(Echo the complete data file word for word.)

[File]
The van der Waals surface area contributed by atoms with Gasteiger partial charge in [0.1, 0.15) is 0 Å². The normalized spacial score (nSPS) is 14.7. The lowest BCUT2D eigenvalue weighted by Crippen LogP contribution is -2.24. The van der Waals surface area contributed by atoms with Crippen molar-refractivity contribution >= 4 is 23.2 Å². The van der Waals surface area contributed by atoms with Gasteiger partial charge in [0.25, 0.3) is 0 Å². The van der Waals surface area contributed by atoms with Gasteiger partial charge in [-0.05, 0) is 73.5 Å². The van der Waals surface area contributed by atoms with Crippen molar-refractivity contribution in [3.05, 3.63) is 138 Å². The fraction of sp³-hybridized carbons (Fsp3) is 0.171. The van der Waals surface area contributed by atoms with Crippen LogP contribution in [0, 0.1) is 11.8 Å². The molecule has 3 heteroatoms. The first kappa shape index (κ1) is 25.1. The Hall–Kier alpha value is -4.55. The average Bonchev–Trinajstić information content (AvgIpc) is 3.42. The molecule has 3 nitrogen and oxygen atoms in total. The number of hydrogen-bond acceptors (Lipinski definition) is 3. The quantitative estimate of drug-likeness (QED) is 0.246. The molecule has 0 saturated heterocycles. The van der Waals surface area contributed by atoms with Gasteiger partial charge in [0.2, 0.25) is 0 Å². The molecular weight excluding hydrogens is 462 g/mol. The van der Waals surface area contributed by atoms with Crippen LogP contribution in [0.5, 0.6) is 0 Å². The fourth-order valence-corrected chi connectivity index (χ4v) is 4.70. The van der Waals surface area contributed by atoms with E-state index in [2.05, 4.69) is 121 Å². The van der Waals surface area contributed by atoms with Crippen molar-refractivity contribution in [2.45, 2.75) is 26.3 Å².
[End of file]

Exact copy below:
The van der Waals surface area contributed by atoms with Gasteiger partial charge in [0.1, 0.15) is 0 Å². The normalized spacial score (nSPS) is 14.7. The lowest BCUT2D eigenvalue weighted by Crippen LogP contribution is -2.24. The van der Waals surface area contributed by atoms with Crippen molar-refractivity contribution >= 4 is 23.2 Å². The van der Waals surface area contributed by atoms with Gasteiger partial charge in [0.25, 0.3) is 0 Å². The van der Waals surface area contributed by atoms with Gasteiger partial charge in [-0.05, 0) is 73.5 Å². The van der Waals surface area contributed by atoms with Crippen molar-refractivity contribution in [3.05, 3.63) is 138 Å². The fraction of sp³-hybridized carbons (Fsp3) is 0.171. The van der Waals surface area contributed by atoms with Crippen LogP contribution in [0, 0.1) is 11.8 Å². The molecule has 3 heteroatoms. The first kappa shape index (κ1) is 25.1. The Hall–Kier alpha value is -4.55. The average Bonchev–Trinajstić information content (AvgIpc) is 3.42. The molecule has 3 nitrogen and oxygen atoms in total. The number of hydrogen-bond acceptors (Lipinski definition) is 3. The quantitative estimate of drug-likeness (QED) is 0.246. The molecule has 0 saturated heterocycles. The van der Waals surface area contributed by atoms with Gasteiger partial charge in [0.2, 0.25) is 0 Å². The molecular weight excluding hydrogens is 462 g/mol. The van der Waals surface area contributed by atoms with Crippen LogP contribution in [0.5, 0.6) is 0 Å². The fourth-order valence-corrected chi connectivity index (χ4v) is 4.70. The van der Waals surface area contributed by atoms with E-state index in [2.05, 4.69) is 121 Å². The van der Waals surface area contributed by atoms with Crippen molar-refractivity contribution in [2.45, 2.75) is 26.3 Å².